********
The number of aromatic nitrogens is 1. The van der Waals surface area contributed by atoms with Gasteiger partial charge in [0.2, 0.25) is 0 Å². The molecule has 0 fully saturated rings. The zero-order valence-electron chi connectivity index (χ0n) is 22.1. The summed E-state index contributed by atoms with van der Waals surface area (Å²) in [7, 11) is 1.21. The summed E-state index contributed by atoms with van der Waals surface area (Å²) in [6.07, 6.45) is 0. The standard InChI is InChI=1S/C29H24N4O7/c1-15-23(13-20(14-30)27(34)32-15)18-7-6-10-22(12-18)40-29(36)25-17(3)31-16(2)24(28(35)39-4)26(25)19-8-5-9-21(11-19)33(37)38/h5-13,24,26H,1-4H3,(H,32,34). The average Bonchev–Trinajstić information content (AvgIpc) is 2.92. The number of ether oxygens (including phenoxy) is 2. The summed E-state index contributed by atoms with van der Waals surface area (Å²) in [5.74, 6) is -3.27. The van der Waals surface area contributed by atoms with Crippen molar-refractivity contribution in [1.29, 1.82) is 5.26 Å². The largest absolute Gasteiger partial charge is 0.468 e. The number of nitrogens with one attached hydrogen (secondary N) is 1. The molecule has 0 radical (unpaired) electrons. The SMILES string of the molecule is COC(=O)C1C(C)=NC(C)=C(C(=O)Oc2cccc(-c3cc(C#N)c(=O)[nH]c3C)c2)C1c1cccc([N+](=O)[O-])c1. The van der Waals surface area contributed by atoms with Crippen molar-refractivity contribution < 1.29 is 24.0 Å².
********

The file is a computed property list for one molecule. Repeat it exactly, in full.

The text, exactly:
The number of aromatic nitrogens is 1. The van der Waals surface area contributed by atoms with Gasteiger partial charge in [0.2, 0.25) is 0 Å². The molecule has 0 fully saturated rings. The zero-order valence-electron chi connectivity index (χ0n) is 22.1. The summed E-state index contributed by atoms with van der Waals surface area (Å²) in [7, 11) is 1.21. The summed E-state index contributed by atoms with van der Waals surface area (Å²) in [6.07, 6.45) is 0. The standard InChI is InChI=1S/C29H24N4O7/c1-15-23(13-20(14-30)27(34)32-15)18-7-6-10-22(12-18)40-29(36)25-17(3)31-16(2)24(28(35)39-4)26(25)19-8-5-9-21(11-19)33(37)38/h5-13,24,26H,1-4H3,(H,32,34). The average Bonchev–Trinajstić information content (AvgIpc) is 2.92. The number of ether oxygens (including phenoxy) is 2. The summed E-state index contributed by atoms with van der Waals surface area (Å²) in [5.74, 6) is -3.27. The van der Waals surface area contributed by atoms with Crippen molar-refractivity contribution in [1.29, 1.82) is 5.26 Å². The largest absolute Gasteiger partial charge is 0.468 e. The number of nitrogens with one attached hydrogen (secondary N) is 1. The molecule has 0 radical (unpaired) electrons. The SMILES string of the molecule is COC(=O)C1C(C)=NC(C)=C(C(=O)Oc2cccc(-c3cc(C#N)c(=O)[nH]c3C)c2)C1c1cccc([N+](=O)[O-])c1. The van der Waals surface area contributed by atoms with Crippen molar-refractivity contribution < 1.29 is 24.0 Å².